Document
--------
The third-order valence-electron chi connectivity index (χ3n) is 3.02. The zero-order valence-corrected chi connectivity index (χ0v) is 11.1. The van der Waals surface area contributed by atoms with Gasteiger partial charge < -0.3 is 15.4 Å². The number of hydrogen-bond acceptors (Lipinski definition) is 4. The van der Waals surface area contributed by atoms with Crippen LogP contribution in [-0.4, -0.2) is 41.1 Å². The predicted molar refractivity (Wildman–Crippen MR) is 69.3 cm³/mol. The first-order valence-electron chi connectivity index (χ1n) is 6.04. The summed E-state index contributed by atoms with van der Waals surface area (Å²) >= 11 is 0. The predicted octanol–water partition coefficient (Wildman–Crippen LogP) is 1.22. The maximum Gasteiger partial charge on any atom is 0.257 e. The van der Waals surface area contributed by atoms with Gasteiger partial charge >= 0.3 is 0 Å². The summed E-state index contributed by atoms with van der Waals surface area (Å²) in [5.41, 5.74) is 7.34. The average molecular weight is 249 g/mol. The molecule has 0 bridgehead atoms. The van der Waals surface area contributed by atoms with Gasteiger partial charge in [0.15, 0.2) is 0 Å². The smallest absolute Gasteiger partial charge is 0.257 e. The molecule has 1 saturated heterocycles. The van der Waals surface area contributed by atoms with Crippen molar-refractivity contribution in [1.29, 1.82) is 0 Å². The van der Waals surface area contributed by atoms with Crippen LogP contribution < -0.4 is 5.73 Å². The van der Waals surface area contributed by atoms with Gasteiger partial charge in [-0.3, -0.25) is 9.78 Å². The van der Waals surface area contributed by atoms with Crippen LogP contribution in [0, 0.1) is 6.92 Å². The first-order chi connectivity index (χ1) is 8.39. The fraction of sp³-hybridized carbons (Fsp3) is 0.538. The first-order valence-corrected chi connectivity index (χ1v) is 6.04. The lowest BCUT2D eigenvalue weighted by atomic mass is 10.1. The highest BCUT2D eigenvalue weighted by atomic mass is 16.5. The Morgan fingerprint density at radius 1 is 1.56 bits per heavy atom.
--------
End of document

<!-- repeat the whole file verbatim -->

The third-order valence-electron chi connectivity index (χ3n) is 3.02. The zero-order valence-corrected chi connectivity index (χ0v) is 11.1. The van der Waals surface area contributed by atoms with Gasteiger partial charge < -0.3 is 15.4 Å². The number of hydrogen-bond acceptors (Lipinski definition) is 4. The van der Waals surface area contributed by atoms with Crippen LogP contribution in [-0.4, -0.2) is 41.1 Å². The predicted molar refractivity (Wildman–Crippen MR) is 69.3 cm³/mol. The first-order valence-electron chi connectivity index (χ1n) is 6.04. The summed E-state index contributed by atoms with van der Waals surface area (Å²) >= 11 is 0. The predicted octanol–water partition coefficient (Wildman–Crippen LogP) is 1.22. The maximum Gasteiger partial charge on any atom is 0.257 e. The van der Waals surface area contributed by atoms with Gasteiger partial charge >= 0.3 is 0 Å². The summed E-state index contributed by atoms with van der Waals surface area (Å²) in [5.41, 5.74) is 7.34. The average molecular weight is 249 g/mol. The molecule has 0 bridgehead atoms. The van der Waals surface area contributed by atoms with Gasteiger partial charge in [0.15, 0.2) is 0 Å². The smallest absolute Gasteiger partial charge is 0.257 e. The molecule has 1 saturated heterocycles. The van der Waals surface area contributed by atoms with Crippen molar-refractivity contribution in [1.29, 1.82) is 0 Å². The van der Waals surface area contributed by atoms with Crippen LogP contribution < -0.4 is 5.73 Å². The van der Waals surface area contributed by atoms with Gasteiger partial charge in [-0.3, -0.25) is 9.78 Å². The van der Waals surface area contributed by atoms with Crippen LogP contribution in [0, 0.1) is 6.92 Å². The first-order chi connectivity index (χ1) is 8.39. The fraction of sp³-hybridized carbons (Fsp3) is 0.538. The first-order valence-corrected chi connectivity index (χ1v) is 6.04. The lowest BCUT2D eigenvalue weighted by atomic mass is 10.1. The highest BCUT2D eigenvalue weighted by atomic mass is 16.5. The Morgan fingerprint density at radius 1 is 1.56 bits per heavy atom.